Dave McInroy said that the occurrence of contamination in stormwater runoff was just beginning to be measured by LANL, and that the first data had just been assembled for stormwaters collected at a location upgradient of LANL operations. He anticipated that contamination in runoff would ultimately be found to be less than what had occurred 10 years earlier, following the Cerro Grande fire; i.e., because of interim improvements in drainage and the slowing down of sediment transport rates.

I brought along a copy of this first tranche of stormwater runoff contamination data to the FEED meeting. (The data had already been placed in the online RACER data-base.) I pointed out at the meeting that this data showed that the concentration of strontium-90 and plutonium-239,240 was occurring at ~50 times the drinking water standard, while americium-241, cesium-137, and uranium-238,234 had been measured  at ~10 times the standard. Mike McNaughton then asserted that the drinking water standard was too stringent a comparison to invoke when attempting to assess the seriousness of the levels of these contaminants in stormwater runoff. He also insisted that these data were indicative of conditions occurring in the natural environment and not connected to LANL operations.

Thursday, August 18, 2011

Open Detonation of Explosives Waste at LANL

This week, on 16 Aug. between 5:30 - 7:30 PM, at Fuller Lodge in Los Alamos, LANL held a public meeting to describe their request of NMED for a Permit to detonate explosives waste at TA-36 and TA-39, in the open air.

Similar to last week's meeting regarding a new TRU waste treatment facility, there were ~35 people in attendance at Fuller Lodge; of these, ~25 were from LANL, 1 was from NMED, and ~10 were from the general public. Among the members of the general public were Joanie Arends (Concerned Citizens for Nuclear Safety), Scott and Susan Kovacs (Nuclear Watch of New Mexico), and myself. The meeting was facilitated by Bruce MacAllister, and there were two LANL presenters: Dave Funk (LANL explosives div. head), and Luciana Vigil-Holterman (ENV-RCRA specialist).

This newest request seeks a Permit from NMED to detonate up to 15,000 lbs of explosives waste in the open air, per year, at each of the two adjacent sites (TA-36 and TA-39). According to D. Funk, this is actually >10 times the weight of explosives waste currently being detonated in the open. He says that LANL is requesting a Permit to detonate so much more than is now necessary, "because future national security interests might require LANL to detonate a whole lot more explosives waste."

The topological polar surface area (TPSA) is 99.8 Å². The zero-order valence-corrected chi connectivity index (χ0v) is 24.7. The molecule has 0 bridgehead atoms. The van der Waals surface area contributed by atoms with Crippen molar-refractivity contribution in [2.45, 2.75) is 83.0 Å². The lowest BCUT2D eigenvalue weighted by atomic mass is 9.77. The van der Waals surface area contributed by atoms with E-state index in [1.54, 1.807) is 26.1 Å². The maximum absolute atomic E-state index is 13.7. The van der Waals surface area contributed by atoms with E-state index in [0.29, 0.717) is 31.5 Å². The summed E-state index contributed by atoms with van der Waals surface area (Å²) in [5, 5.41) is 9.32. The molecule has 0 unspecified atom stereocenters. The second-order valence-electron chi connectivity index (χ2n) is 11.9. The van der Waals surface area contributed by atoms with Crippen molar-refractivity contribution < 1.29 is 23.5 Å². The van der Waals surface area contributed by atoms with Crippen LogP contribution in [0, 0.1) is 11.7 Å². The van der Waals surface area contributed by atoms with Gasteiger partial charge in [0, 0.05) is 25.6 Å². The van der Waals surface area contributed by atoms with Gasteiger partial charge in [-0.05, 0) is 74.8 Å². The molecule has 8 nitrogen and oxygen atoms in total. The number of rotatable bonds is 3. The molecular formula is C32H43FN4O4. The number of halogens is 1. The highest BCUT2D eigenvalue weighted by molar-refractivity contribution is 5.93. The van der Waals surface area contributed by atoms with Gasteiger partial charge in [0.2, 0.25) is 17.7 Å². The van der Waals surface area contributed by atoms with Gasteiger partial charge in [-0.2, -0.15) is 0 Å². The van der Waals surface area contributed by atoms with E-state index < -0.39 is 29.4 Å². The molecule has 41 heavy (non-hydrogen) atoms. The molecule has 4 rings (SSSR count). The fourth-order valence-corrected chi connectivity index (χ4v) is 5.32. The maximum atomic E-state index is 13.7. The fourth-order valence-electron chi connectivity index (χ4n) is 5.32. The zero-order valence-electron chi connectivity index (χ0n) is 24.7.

According to Mr. Funk, explosives waste is now being generated by LANL primarily from its work on nuclear weapons, both the R&D of nuclear weapons and the recertifying of stockpiled nuclear weapons; other explosives waste is the product of LANL's advanced explosives R&D, as well as its R&D being conducted on improvised explosives. Both Mr. Funk and Ms. Vigil-Holterman adamantly maintain that there is no off-site contamination now being produced by the open detonation of explosives waste at LANL.

Mr. Funk further opined that detonating explosives waste in specially constructive enclosures was much too expensive; i.e., as compared to detonations in the open air. Ms. Vigil-Holterman also pointed out that LANL has been detonating explosives waste in the open air continuously, since the 1950's, but without ever having had a formal Permit.

From the audience, LANL manager D. Hjeresen read a letter written to NMED by Rio Arriba County Commission Chair Felipe Martinez, saying that the RAC Commission was in favor of LANL recieving  a permit for open detonation of explosives waste, since "We believe that detonations in the Laboratory's remote and secure areas are a better alternative to transporting these unstable, explosive wastes on the public roads through our communities. We further believe that a denial of open detonation capability would harm our
country's nation security without an appreciable benefit to the environment." During a later telephone conversation (on 8/22/11), Chairman Martinez told me that a continuation of the economic benefits being brought to the citizens of northern New Mexico, by DOE/LANL, were a matter of special concern to him. 

In the past, it's been difficult for NMED to resist DOE/LANL's demands for additional permissions for hazardous activities not already covered under the Hazardous Waste Facility Permit (RCRA Permit). On 23 December, 2010 NMED outgoing Sec. Curry acceded to a LANL demand for an Open Burn Permit (of explosives residues) for TA-16. The OB Permit had only just been denied by NMED on 30 Nov, 2010, after weeks of public hearings presided over by Judge Joseph Alarid, who then issued his recommendation (evidently negative) to NMED. But, subsequently, NMED was bombarded by letters from local public officials attesting to the many benefits that open burning of explosives residues would have for the national interest; e.g., the mayor of Española who said that an OB Permit was "essential in order to protect our military and our nation's welfare."

Thursday, August 11, 2011

LANL TRU Waste Permit Modification Request

The Los Alamos National Laboratory TRansUranic (TRU) Waste Permit Modification Request Public Meeting was held on 10 Aug., 2011, between 5:30 - 7:30 PM,  at Fuller Lodge in Los Alamos, NM. The intent of this meeting is to discuss a Permit Modification Request (PMR) being made to the New Mexico Environment Dept/ 's Hazardous Waste Bureau, which issued the original Resource Conservation and Recovery Act (RCRA) Hazardous Waste Facility Permit last year.